Spotlight: Leyla Abdi Mohamed

Leyla Abdi Mohamed is the first female editor at Radio Ergo, a humanitarian broadcaster in Somalia which is run by International Media Support (IMS), based in Copenhagen, Denmark. She is a dedicated journalist and media professional with 11 years of experience in some of Somalia’s premier media houses, in roles including journalism, broadcasting, women’s leadership, and training. She has completed a master’s degree in International Relations & Diplomacy at Kenyatta University, Nairobi. She is also studying for a Postgraduate in Journalism Innovation and Leadership at the University of Central Lancashire, UK.


What did you want to be when you were growing up? 

I wanted to be a journalist who helps vulnerable people in my country. Growing up in a war-torn country made me choose journalism. I was also eager to provide for my supportive yet poor family who were going through hardship in life. Starting to work at my age as a journalist or doing any career would be a surprise for many people but I believe I had to do it and never regretted a second.

Who were your biggest role models growing up?

I had no role model. Neither my family nor my country had a person who was worth emulating. I learned the hard way to be the best version of myself. I would also remember the efforts of my mother and the jobs she used to do to have her family fed, although she hadn’t had a career.

What is one thing that you would like to tell your younger self?

Don’t ever give up on what is best for you and be persistent to prove everyone wrong.

What was a life-changing moment you experienced that shaped you into the woman that you are today?

I beat the odds to become a confident and strong woman who overcame so many obstacles. I told my mother that I want to go to college to study journalism but she refused at first. She argued that I was too young and advised me to wait for two more years. I told her that she would see me getting monthly payments within or less than those years. I was being hopeful and believed that one day, it will be worth it. Seeking higher education was life-changing and one of the greatest things that I have ever done in my life.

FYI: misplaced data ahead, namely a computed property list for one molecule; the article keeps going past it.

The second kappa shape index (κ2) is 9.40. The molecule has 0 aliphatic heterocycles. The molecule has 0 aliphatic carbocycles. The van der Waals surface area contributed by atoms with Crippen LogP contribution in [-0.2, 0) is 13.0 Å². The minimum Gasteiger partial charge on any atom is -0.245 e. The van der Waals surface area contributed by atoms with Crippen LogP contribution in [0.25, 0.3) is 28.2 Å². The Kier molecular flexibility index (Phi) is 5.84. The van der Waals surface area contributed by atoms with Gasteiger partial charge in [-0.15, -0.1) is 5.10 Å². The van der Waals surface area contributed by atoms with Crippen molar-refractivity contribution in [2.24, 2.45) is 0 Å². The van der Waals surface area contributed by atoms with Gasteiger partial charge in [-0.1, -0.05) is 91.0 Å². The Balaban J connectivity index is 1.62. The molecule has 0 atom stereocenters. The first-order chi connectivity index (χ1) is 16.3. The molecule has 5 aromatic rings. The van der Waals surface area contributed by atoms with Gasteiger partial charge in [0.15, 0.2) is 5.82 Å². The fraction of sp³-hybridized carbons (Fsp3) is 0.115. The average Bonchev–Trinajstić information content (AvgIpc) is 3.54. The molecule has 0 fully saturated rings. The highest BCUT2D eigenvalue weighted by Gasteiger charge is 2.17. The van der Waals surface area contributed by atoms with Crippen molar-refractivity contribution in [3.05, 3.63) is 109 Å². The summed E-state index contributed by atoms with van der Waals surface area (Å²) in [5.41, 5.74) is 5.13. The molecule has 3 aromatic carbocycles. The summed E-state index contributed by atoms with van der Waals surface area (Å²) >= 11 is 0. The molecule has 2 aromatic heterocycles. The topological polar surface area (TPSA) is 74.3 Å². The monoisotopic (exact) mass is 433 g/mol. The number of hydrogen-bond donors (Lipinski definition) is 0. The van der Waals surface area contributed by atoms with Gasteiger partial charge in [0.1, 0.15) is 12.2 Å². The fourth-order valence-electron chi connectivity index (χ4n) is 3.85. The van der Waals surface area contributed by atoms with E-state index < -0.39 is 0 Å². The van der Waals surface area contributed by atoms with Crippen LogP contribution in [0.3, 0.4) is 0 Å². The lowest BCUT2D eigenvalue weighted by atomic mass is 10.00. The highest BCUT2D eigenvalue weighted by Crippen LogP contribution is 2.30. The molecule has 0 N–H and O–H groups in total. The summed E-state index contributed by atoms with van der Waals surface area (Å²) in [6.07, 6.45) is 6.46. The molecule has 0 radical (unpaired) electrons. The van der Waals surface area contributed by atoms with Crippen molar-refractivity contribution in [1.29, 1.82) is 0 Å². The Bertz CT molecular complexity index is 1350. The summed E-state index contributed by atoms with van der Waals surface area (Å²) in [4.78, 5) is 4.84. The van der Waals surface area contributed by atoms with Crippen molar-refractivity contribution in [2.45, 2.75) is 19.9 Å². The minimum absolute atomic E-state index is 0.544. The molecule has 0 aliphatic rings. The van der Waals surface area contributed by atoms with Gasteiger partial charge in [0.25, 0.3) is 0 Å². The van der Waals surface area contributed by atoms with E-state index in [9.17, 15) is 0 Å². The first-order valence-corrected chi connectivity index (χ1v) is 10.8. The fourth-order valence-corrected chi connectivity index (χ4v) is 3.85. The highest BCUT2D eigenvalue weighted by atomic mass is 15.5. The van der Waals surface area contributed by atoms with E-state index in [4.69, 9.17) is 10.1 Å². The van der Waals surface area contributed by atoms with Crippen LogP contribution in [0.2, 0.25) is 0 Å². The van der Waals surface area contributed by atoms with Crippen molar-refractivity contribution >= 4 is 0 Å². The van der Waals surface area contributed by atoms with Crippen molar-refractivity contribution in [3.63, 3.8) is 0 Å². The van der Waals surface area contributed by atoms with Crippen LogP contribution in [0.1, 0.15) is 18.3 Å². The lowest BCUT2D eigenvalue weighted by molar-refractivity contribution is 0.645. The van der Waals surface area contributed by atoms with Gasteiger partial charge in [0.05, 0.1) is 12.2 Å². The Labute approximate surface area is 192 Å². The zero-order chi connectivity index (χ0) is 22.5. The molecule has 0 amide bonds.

What made you pursue your current career?

I realized that doing stories about people’s lives in Somalia could show the rest of the world that regardless of what happens in one of the world’s most unstable countries, life always continues. I also saw journalism as a pathway to change my life, and it definitely did.

What is a typical day like for you?

Busy. Be at the office at 9am and not know when the day finished and that could say more about how busy I get most of the working days.

What has been the biggest obstacle in your professional life so far and how did you manage to overcome it?

As I grew up, I was very passionate about journalism and the art of storytelling, nevertheless as a young woman growing up in Somalia the chance of getting a successful career in journalism was always minuscule. In my country, many young girls drop out of school or give up on their careers due to social and financial constraints, however, I have drawn my determination from notable women in the world that have become successful in different areas of life as well as my path to a rewarding career. I had no financial support from my family but my parent’s prayers removed all obstacles for me. I am grateful for them and thank Allah.

Which Somali woman inspires you and why?

I can think of Ilhan Omar and so many women who worked hard to get where they are now and still doing wonderful job for their community.

What advice would you give to a person pursuing your chosen career?

Seek new ways to improve your skills and stay at the right side of any evolving profession. Chase your dreams until you die and that would make you a successful person.

How would you like people to remember you?

As an honest person who was passionate about her career and who loved helping people.


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